I should emphasise that the government is really pushing hard to invest in the future by closing our infrastructure and human capital gap. As is visible around the country, Indonesia is undergoing an infrastructure revolution. As far as the eyes can see, people in construction hats are working tirelessly to meet their deadlines. In fact, we are spending more on infrastructure than on personnel and recurrent spending. We will further boost private sector participation in infrastructure development and create positive synergies with state-owned enterprises. These investments will make our economy even more competitive going forward.

Addressing Indonesia's human capital gap is also a priority. The budget allocates a large portion to education, health, basic services and social spending. These human capital investments will translate into a potent workforce that will be ready for the jobs of tomorrow and will drive inclusive growth.

It is encouraging that Indonesia has been getting a steady stream of international accolades. Earlier this year, Standard & Poor's lifted Indonesia's credit rating to investment grade. The United Nations Conference on Trade and Development recognised Indonesia as the fourth-most attractive destination for investment. Our country's standing in the World Bank's Ease of Doing Business index has improved significantly.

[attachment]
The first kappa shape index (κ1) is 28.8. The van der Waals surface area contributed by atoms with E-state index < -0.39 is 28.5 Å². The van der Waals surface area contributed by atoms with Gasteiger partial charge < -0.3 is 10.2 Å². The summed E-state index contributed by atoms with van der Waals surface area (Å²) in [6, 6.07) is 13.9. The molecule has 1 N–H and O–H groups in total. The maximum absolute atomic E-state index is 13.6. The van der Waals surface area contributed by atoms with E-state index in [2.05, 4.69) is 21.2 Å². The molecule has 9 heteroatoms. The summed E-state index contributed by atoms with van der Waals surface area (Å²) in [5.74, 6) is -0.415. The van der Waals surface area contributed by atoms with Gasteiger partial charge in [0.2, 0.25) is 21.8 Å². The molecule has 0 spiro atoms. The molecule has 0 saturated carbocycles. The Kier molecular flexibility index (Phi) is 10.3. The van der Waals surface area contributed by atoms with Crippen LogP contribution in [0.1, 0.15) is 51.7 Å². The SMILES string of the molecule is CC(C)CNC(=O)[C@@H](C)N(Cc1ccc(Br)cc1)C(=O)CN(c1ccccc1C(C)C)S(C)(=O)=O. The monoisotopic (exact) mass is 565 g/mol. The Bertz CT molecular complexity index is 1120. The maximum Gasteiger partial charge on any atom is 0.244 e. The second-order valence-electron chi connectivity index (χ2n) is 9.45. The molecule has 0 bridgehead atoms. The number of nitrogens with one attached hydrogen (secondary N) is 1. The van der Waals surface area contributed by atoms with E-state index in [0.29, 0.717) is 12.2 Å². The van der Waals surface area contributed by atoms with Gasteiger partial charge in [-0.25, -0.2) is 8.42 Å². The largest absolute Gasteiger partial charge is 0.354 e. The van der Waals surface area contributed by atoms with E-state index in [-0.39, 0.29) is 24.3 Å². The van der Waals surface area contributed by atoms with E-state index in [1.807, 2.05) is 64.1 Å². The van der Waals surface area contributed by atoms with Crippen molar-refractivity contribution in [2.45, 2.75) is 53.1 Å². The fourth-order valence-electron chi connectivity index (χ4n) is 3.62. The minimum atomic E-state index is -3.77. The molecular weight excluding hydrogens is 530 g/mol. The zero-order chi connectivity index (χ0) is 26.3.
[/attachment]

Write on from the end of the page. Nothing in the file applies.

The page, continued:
Recently, Indonesia also stood out in the World Economic Forum's Global Competitiveness Report - our ranking improved by five places. Furthermore, the OECD's recent Gallup poll indicates that 80 per cent of Indonesians have confidence in their national government - the highest confidence level among all the countries surveyed.